I’ve spent quite a bit of time thinking of the perfect introductory sentence for this artist, cool enough that it conveys the essence of exactly the kind of the effortlessly alternative and remarkably intelligent woman that Madeleine Bradley is. The conclusion was that I’d take a leaf out of Madeline’s book, and just outline my very honest trouble.
Madeleine, who releases music under the name deryk, a tribute to her late Grandfather, has been treating us with songs that perfectly reflect our own wavering thoughts and she’s just released her newest five-track EP WOMb written with co-producer Justyn Pilbrow, “fuelled by a desire to enjoy silence again” – as she has recently battled with the challenge of turning off her internal mental dialogue. The EP is extraordinarily stunning, with melodies that have the power to shatter your soul and then stitch the pieces back up with only the most delicate of threads.
Growing up in Hawkes Bay after being born in the UK in 96, Madeleine found a love for music at a young age, forever listening to CD’s with her sister. Her inspirations included PJ Harvey, Kurt Cobain & Esperanza Spalding. 2015 then saw her upload a Spooky Black cover to Soundcloud. Years of the music grind continued until it found her one day, meeting Pilbrow in an unsuspecting Auckland cafe. The journey to create insanely awakening music together began.
“Call You Out” was her breakout single, encapsulating so much incredible feeling into one three-minute track. Soaring, dark, angelic, beautiful and airily mystical, the single really set up the intentions for the rest of her career.
After the rapid success of her first few releases, paired with some incredibly puzzling Instagram posts, the intriguing and beautifully complex new rising artist deryk is most certainly one to watch on the music scene as she continues on her upward trajectory.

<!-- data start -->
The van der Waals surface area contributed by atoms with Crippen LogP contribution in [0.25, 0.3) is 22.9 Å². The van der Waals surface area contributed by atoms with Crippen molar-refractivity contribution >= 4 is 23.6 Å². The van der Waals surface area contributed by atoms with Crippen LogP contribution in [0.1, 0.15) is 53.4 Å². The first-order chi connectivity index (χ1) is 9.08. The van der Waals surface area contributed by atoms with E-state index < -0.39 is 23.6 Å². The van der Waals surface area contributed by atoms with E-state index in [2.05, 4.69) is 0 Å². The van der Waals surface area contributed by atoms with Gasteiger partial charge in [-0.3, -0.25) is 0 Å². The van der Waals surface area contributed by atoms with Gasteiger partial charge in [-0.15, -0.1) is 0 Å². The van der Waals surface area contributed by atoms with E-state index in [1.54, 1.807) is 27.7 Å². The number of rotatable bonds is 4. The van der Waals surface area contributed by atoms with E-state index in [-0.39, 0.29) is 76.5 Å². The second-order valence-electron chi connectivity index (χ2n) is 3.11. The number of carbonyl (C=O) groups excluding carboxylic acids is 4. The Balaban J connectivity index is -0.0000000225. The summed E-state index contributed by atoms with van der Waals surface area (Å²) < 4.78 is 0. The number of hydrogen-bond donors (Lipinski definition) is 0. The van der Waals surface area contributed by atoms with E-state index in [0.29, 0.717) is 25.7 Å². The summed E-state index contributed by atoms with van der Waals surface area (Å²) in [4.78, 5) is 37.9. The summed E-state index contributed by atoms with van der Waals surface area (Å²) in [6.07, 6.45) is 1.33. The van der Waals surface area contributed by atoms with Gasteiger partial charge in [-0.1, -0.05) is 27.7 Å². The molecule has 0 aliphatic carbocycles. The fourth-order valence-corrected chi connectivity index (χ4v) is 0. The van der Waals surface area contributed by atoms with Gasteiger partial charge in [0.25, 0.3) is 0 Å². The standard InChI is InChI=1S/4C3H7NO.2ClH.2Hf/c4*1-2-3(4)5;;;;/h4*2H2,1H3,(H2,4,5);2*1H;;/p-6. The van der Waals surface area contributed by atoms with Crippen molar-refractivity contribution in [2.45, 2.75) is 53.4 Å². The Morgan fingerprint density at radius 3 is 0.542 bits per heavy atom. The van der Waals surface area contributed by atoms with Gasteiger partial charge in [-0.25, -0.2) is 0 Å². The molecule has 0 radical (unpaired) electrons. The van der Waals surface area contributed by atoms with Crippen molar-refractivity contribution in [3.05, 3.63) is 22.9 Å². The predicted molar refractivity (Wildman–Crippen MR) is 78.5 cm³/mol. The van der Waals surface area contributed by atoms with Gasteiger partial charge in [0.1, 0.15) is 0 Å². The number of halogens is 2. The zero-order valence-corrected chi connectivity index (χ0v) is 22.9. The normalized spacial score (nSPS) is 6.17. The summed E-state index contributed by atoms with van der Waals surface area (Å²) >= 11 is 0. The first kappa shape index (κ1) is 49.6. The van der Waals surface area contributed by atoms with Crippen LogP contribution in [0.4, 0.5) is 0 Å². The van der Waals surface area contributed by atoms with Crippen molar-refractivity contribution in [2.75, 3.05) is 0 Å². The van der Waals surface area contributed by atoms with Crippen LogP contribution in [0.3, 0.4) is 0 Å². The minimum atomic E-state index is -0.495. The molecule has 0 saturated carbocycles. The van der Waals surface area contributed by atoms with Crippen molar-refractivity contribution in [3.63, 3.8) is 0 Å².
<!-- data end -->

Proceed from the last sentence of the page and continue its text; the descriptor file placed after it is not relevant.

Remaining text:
I sat down with the star for a candid Q&A.
To begin, I’d like to know what you did indeed name the snail:
Left field questions are great! A friend suggested LeAnn Slimes and I had to go with that, a perfect fit I think.
The music video for ‘Call You Out’. Can we talk about how you got the idea behind the visuals? Is it true you filmed it on your mobile phone?
I did! On my iPhone with the back falling off haha. We were only in week 2 of Covid-19 Lockdown in NZ so it made sense to use what I had; it has a great camera too. It all started with a glass on water, I noticed when I held it to take a sip my hand was magnified. I was intrigued because we’d had those glasses for years and I’d never noticed it do that. I took a photo and then when I started experimenting with potential video ideas, that popped into my mind and it made sense. I could only use what was in my house already because of lockdown and I had a huge vase I could fill with water so it all just clicked together.
Huge congrats on your EP WOMb! And how bloody fantastic that it’s out on vinyl. I completely resonate with the idea driving the story – growing up certainly is a rollercoaster and none of it was as picture-perfect as it was supposed to be. How was the process of working on this one?
Thank you. Growing up is chaotic isn’t it? But I feel like sitcoms and social media con everybody in to thinking you have to have it all worked out and shiny the minute you leave high school. I sound so pessimistic but it’s true, my late teens and early 20’s have been bizarre, but everybody’s is, I just happened to write an EP about my experience.
How would you describe Justyn Pilbrow in three words?
Wise, deep & gentle.
How did you work through the realisation that with Covid19 you had to stay in New Zealand? Did you have plans to take your music abroad?
I didn’t have plans to go overseas when Covid-19 happened, I was a full-time music student, had only just finished working part-time at a food shop I’d been at for years a month prior so although the EP was finished and on its way I hadn’t thought that far ahead. I was still thinking I’d finish school.